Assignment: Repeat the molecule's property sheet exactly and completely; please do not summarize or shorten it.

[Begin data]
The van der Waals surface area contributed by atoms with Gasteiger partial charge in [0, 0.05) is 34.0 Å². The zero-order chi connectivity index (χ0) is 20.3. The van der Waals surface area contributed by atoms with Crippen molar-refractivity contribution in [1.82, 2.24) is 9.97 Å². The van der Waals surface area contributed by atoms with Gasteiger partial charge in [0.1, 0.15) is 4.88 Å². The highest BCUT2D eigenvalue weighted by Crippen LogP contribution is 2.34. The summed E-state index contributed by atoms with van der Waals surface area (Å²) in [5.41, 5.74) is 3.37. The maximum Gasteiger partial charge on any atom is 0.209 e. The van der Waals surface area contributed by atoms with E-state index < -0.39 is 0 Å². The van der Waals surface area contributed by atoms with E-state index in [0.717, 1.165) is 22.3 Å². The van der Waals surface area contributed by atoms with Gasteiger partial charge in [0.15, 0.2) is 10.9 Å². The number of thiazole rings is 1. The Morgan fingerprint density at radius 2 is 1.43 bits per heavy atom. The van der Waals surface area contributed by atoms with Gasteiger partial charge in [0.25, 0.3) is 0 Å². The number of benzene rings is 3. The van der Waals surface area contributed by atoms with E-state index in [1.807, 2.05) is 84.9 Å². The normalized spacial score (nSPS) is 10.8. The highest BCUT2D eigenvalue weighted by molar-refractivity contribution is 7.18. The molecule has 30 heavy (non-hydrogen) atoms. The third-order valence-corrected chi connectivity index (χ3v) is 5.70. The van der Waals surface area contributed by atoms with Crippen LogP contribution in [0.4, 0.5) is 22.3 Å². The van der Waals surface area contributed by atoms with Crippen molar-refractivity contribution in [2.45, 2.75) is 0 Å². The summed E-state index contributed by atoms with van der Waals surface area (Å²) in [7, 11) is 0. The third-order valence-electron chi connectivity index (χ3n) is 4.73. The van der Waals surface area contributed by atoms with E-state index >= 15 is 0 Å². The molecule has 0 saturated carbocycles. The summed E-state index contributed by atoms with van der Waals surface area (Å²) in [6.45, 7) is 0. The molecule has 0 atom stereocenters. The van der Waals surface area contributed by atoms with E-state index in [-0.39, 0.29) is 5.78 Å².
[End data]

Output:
The van der Waals surface area contributed by atoms with Gasteiger partial charge in [0, 0.05) is 34.0 Å². The zero-order chi connectivity index (χ0) is 20.3. The van der Waals surface area contributed by atoms with Crippen molar-refractivity contribution in [1.82, 2.24) is 9.97 Å². The van der Waals surface area contributed by atoms with Gasteiger partial charge in [0.1, 0.15) is 4.88 Å². The highest BCUT2D eigenvalue weighted by Crippen LogP contribution is 2.34. The summed E-state index contributed by atoms with van der Waals surface area (Å²) in [5.41, 5.74) is 3.37. The maximum Gasteiger partial charge on any atom is 0.209 e. The van der Waals surface area contributed by atoms with E-state index < -0.39 is 0 Å². The van der Waals surface area contributed by atoms with E-state index in [0.717, 1.165) is 22.3 Å². The van der Waals surface area contributed by atoms with Gasteiger partial charge in [0.15, 0.2) is 10.9 Å². The number of thiazole rings is 1. The Morgan fingerprint density at radius 2 is 1.43 bits per heavy atom. The van der Waals surface area contributed by atoms with Gasteiger partial charge in [0.25, 0.3) is 0 Å². The number of benzene rings is 3. The van der Waals surface area contributed by atoms with E-state index in [1.807, 2.05) is 84.9 Å². The normalized spacial score (nSPS) is 10.8. The highest BCUT2D eigenvalue weighted by molar-refractivity contribution is 7.18. The molecule has 30 heavy (non-hydrogen) atoms. The third-order valence-corrected chi connectivity index (χ3v) is 5.70. The van der Waals surface area contributed by atoms with Crippen LogP contribution in [0.4, 0.5) is 22.3 Å². The van der Waals surface area contributed by atoms with Crippen molar-refractivity contribution in [2.45, 2.75) is 0 Å². The summed E-state index contributed by atoms with van der Waals surface area (Å²) in [7, 11) is 0. The third-order valence-electron chi connectivity index (χ3n) is 4.73. The van der Waals surface area contributed by atoms with E-state index >= 15 is 0 Å². The molecule has 0 saturated carbocycles. The summed E-state index contributed by atoms with van der Waals surface area (Å²) in [6.45, 7) is 0. The molecule has 0 atom stereocenters. The van der Waals surface area contributed by atoms with E-state index in [-0.39, 0.29) is 5.78 Å².